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Political Issues This forum is for discussing the political aspects of divorce: reform to divorce laws, men's rights, women's rights, injustices in the divorce system, etc.

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Old 09-10-2011, 07:27 PM
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Default Duty of Care....by a Government

I want to ask all here to share thier thoughts to my questions.

Do you think the government has a level of care to to it's citizens as a whole, and to an individual? Also the same for each of its agencies?

Now do you think that that level of due dilligence and or duty of care is limited to one party in an individual contract... the court writes the contract, an order. FRO administers that contract, and the parties to the contract are the recipiant and the payor. FRO by thier Act is not a party to any preceedings... then how can they be stating "on behalf of so and so recipient. Has anyone ever seen where FRO was "on behalf of the payor"

Do you think FRO/Director there fore should have the same duty of care to each party.
If they say they dont/cant then why are they so baiased to a recipiant.
To me both should be treated equally. Please share your thoughts as I will be carrying them with me and hope to use.
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Old 09-10-2011, 09:59 PM
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Default ....what do you think?

This is from the order that finally stopped FRO


[27] The Director has an obligation to be reasonable in examining orders that the FRO is bound to enforce. This will involve an analysis of the documents that form the foundation of the support obligation. Usually the most contentious issue faced by the Director is the terminating event. The issue to be addressed should be approached as follows:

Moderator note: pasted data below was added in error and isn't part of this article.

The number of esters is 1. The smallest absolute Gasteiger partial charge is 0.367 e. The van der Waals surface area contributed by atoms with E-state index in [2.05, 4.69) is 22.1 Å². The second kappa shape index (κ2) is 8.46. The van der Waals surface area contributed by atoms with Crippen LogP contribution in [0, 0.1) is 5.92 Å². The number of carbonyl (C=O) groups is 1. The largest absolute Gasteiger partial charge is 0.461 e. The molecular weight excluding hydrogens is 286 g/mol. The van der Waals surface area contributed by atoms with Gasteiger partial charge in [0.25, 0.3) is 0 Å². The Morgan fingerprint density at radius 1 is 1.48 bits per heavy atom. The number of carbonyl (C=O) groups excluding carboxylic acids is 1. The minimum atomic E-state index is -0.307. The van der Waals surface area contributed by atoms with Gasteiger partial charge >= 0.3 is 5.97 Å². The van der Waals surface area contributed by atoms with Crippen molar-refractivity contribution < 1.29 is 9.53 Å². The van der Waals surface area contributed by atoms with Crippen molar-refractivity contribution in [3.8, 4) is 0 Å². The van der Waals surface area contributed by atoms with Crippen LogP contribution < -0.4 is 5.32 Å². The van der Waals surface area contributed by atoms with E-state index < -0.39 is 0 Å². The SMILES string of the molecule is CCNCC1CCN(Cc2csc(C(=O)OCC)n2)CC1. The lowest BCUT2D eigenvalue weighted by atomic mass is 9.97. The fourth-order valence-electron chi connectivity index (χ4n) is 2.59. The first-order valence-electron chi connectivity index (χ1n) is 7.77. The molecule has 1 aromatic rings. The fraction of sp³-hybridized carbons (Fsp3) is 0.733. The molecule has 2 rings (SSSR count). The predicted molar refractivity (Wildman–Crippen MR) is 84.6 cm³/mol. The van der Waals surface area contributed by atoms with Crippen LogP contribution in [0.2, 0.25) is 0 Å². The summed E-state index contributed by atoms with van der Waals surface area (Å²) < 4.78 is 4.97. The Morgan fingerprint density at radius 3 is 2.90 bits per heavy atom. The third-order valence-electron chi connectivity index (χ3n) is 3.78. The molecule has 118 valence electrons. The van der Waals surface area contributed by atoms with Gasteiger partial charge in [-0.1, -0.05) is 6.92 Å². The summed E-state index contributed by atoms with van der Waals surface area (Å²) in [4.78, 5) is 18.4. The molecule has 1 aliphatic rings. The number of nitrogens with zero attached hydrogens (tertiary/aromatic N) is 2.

(a)
Can the terminating event be determined by a clear and defined date?


(b)
Does the support document use plain and clear language?


(c)
Does the terminating event depend on deliberately ambiguous language?


(d)
Does the terminating event depend on information extraneous to the language used in the support order?


[28] The facts of this case are akin to clause 8(4)(b) of the Act, “the support order or support deduction order states that the support obligation terminates on a set calendar date, and that date arrives”. One of the several terminating events is the child or children achieving the age of eighteen. There is no dispute as to the ages of the children. It should have been patently clear to the Director that the support obligation would terminate when the youngest child reached the age of eighteen, on 9 March 2002. On that date, the Director should not have collected further support.

[29] Further, it should have been patently clear to the Director that the parties did not vary the terminating events.

[30] The Director was sidetracked over one of the other terminating events, “the children cease to be children of the marriage”. This, of course, is the use of deliberately ambiguous language. Extraneous information, outside of the language of the clause, would be required to determine the terminating event. The Director would not get involved in such a process. That is for the court to determine in an application brought by the payor. It was not adequately explained why the Director went down this road, when there was no need to do so.

[31] To aggravate matters, from a cost perspective, Justices Yvon A. Renaud and Malcolm G. McLeod, presiding in conferences, twice commented to the Director that the terminating event was precise and clear. Yet the Director ignored these comments.
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Old 09-11-2011, 10:22 PM
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Default

.....thanks
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